1999 Chevrolet Corvette Review

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High Gear Media Staff High Gear Media Staff  
July 6, 1998

SPEEDWAY, Ind. - What better place to try out the new great American ‘Vette than at the greatest of American races – the Indy 500. This fifth generation Corvette was once again the pace car and leads all other nameplates in starting the race. For that matter, few other nameplates have survived 45 years to even have a chance to be a repeat pace car.

Not only did a venerated car lead the racers, behind the wheel of the Corvette pace car was the most exciting driver in this half century: Parnelli Jones. He is renowned for being the first to exceed 150 mph at the Speedway, and now we are discussing the likelihood of the new Corvette achieving that lap speed in stock form - a remarkable indication of the state of art of modern suspensions and tires.

'Vette has balanced blend

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This fifth generation ‘Vette has such an excellent blend of balanced handling, wonderful tires, refined anti-lock brakes and traction control that I could push the car as far as any person who valued his skin would consider while maintaining full control and composure.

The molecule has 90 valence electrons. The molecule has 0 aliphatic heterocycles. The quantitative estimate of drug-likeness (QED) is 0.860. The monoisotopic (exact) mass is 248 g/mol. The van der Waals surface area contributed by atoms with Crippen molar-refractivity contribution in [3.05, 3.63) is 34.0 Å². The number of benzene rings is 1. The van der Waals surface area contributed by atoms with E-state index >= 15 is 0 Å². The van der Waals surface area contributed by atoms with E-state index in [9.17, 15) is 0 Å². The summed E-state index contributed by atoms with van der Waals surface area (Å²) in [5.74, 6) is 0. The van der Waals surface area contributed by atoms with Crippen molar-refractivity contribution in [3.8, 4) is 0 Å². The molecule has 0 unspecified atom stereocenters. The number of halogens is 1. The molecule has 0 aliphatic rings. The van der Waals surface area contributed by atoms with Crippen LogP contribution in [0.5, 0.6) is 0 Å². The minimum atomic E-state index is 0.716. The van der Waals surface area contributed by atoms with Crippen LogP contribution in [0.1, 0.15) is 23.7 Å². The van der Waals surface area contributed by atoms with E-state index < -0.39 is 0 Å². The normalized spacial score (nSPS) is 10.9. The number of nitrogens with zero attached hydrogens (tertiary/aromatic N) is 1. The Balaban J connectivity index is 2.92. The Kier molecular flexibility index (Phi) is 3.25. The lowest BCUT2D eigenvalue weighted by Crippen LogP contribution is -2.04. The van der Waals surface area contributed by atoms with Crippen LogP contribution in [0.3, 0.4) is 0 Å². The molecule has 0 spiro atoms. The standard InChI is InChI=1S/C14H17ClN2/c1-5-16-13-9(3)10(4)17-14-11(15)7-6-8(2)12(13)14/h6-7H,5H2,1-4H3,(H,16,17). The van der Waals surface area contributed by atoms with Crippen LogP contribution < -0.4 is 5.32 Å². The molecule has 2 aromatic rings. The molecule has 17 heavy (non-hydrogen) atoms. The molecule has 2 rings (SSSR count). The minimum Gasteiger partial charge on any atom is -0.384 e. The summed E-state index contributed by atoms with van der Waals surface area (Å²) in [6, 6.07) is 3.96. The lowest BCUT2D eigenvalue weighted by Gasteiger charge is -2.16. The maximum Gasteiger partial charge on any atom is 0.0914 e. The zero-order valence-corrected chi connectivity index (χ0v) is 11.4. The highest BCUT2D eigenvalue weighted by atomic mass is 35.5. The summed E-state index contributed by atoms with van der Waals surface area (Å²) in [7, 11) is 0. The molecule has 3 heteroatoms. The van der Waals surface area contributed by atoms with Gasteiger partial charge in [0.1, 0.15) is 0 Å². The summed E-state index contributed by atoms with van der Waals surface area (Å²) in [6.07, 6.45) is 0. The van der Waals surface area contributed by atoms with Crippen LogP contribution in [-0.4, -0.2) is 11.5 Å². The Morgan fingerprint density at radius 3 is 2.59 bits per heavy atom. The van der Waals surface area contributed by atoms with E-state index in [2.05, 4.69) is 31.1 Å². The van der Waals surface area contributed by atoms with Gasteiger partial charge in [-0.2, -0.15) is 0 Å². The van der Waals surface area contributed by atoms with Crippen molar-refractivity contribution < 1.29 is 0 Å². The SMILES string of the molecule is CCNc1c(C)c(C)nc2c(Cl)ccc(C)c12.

The first 1997 Corvette version was a hatchback coupe with a removable one-piece roof panel, followed last year by the Corvette Convertible. Now comes the fixed-roof hardtop version for ’99, which is the lightest and most performance-oriented version - with some neat extras.

Among them is "head up" display. While we’ve seen this before, this is by far the best thought out and executed. The numbers are clear in the brightest light, and it includes a thoughtful flashing light as a turn signal reminder. Another welcome change is a steering wheel that both telescopes and tilts. I'm really impressed with the stability control system, which not only will save you in unexpected slippery spots but will extend the range of control in high performance driving. A talented driver can go beyond the limitations of the system, but it has a performance driving mode that will enable the rear end to slip out a bit.